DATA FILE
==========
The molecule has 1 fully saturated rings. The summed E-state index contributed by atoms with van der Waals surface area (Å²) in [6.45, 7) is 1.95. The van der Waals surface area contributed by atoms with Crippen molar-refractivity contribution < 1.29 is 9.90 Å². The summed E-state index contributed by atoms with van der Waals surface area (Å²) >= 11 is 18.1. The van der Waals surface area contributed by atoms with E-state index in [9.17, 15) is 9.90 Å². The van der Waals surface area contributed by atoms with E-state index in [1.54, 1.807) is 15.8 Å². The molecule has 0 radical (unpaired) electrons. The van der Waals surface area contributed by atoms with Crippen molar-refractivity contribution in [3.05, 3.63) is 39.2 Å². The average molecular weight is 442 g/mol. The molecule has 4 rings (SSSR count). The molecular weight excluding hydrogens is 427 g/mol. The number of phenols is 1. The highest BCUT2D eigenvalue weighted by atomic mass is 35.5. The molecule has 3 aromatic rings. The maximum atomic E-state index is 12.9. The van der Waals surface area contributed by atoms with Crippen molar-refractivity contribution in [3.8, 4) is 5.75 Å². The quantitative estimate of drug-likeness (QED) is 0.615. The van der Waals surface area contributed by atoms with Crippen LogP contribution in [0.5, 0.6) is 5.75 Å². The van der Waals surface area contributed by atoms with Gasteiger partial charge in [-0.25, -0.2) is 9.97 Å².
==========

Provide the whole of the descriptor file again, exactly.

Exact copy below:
The molecule has 1 fully saturated rings. The summed E-state index contributed by atoms with van der Waals surface area (Å²) in [6.45, 7) is 1.95. The van der Waals surface area contributed by atoms with Crippen molar-refractivity contribution < 1.29 is 9.90 Å². The summed E-state index contributed by atoms with van der Waals surface area (Å²) >= 11 is 18.1. The van der Waals surface area contributed by atoms with E-state index in [9.17, 15) is 9.90 Å². The van der Waals surface area contributed by atoms with E-state index in [1.54, 1.807) is 15.8 Å². The molecule has 0 radical (unpaired) electrons. The van der Waals surface area contributed by atoms with Crippen molar-refractivity contribution in [3.05, 3.63) is 39.2 Å². The average molecular weight is 442 g/mol. The molecule has 4 rings (SSSR count). The molecular weight excluding hydrogens is 427 g/mol. The number of phenols is 1. The highest BCUT2D eigenvalue weighted by atomic mass is 35.5. The molecule has 3 aromatic rings. The maximum atomic E-state index is 12.9. The van der Waals surface area contributed by atoms with Crippen molar-refractivity contribution in [3.8, 4) is 5.75 Å². The quantitative estimate of drug-likeness (QED) is 0.615. The van der Waals surface area contributed by atoms with Crippen LogP contribution in [0.5, 0.6) is 5.75 Å². The van der Waals surface area contributed by atoms with Gasteiger partial charge in [-0.25, -0.2) is 9.97 Å².